Sunday, April 25, 2010

Strength vs. cunning: a separation of lighting from the flash

In our last class some of our classmates and I voiced our concern that Nietzsche was inappropriately separating intelligence, or “cunning”, from strength and putting them in different categories. It is my opinion that intelligence is necessarily a strength and so the categorization of intelligence as something else falls under the fallacy that Nietzsche makes metaphor of as the lighting separated from the flash. Nietzsche would claim that my argument is a result of slavish thinking, but I think that through reason we can find evidence that is unmistakable regardless of social conditioning.

Let us first begin by trying to define “strength”. From an evolutionary standpoint strength could be viewed as the ability of an individual or species to ensure their own survive and successful propagation of their offspring. Evolution has granted different species different tools to accomplish this task. Snakes have speed and poison, bears have claws, teeth, and brute force, but when the “top of the food chain” is considered, a new element is introduced: intelligence. Lions, wolves, what little we know of raptors, all possess physical force, claws, teeth, the tools of all other predators, but what sets them apart, what sets them on top, is intelligence. Lions, wolves, and raptors all hunt in packs and use tactics, ranging from basic to complex, to trap and kill their prey. If one searches for a definition of strength in nature, one will find it replete with examples of intelligence.

Perhaps one might disregard nature, or claim that humans are wholly above it. whatever the reason, if nature does not suffice, we must only look to our own culture for definitions of strength. The English language is full of sayings, proverbs, and clichés that contemplate the nature of strength. The first saying that comes to mind is “he is strong like an Ox”. How does an Ox compare to a human? An Ox many times outweighs a human, it can generate many times more force than a human, and an Ox possess natural weapons in the form of horns. Despite all of these advantages or “strengths” over humans, haven’t Oxen been used as beasts of burden by humans for centuries? What is the difference? What is that “strength” that allows humans to subdue virtually anything? Intellect. I have heard some people referred to as hard like an oak, but though oak trees last for many human lives and their wood is far stronger than flesh and bone, what tree cannot be cut down?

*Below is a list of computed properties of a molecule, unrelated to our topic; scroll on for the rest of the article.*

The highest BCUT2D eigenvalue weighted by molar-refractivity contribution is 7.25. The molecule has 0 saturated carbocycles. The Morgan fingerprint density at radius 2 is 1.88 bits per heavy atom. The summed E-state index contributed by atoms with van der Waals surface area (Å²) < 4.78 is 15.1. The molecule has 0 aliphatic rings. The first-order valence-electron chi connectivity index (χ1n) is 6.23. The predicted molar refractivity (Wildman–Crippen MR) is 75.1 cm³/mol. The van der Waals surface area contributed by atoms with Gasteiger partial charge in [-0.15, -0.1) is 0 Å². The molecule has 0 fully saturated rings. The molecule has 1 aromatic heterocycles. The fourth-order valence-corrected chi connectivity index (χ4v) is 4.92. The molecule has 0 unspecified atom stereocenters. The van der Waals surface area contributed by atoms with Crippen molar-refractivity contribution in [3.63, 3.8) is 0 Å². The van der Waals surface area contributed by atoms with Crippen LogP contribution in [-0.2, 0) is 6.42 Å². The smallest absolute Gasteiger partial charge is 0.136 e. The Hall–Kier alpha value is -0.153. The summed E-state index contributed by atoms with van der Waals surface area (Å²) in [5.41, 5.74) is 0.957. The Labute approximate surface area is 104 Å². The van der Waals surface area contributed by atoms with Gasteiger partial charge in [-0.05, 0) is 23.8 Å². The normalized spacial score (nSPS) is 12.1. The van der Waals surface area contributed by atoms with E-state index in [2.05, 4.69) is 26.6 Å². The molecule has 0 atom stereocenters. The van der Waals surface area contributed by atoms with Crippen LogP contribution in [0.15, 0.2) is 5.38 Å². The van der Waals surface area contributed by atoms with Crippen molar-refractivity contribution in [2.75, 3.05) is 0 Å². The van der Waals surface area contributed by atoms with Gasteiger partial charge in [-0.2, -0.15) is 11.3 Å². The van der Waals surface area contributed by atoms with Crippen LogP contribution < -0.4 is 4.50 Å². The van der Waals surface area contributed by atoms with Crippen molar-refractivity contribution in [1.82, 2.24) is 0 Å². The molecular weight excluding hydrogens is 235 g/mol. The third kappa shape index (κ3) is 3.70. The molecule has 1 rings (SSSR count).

Another example of strength that comes easily is seen in war. What is a weapon? A weapon is the result of cunning. Technology is key aspect of waging war. impenetrable castles were shattered by advent of cannons. How can swords and shields stand up to guns and tanks? The Spartans are held up as some of the strongest warriors of antiquity, but would a phalanx of Spartans stand any chance against a lesser force of Navy SEALs? Technology is the results of cunning, tactics are the results of cunning, and both are an inseparable part of strength. Knowing all this, how can one even question whether cunning is separate from strength?

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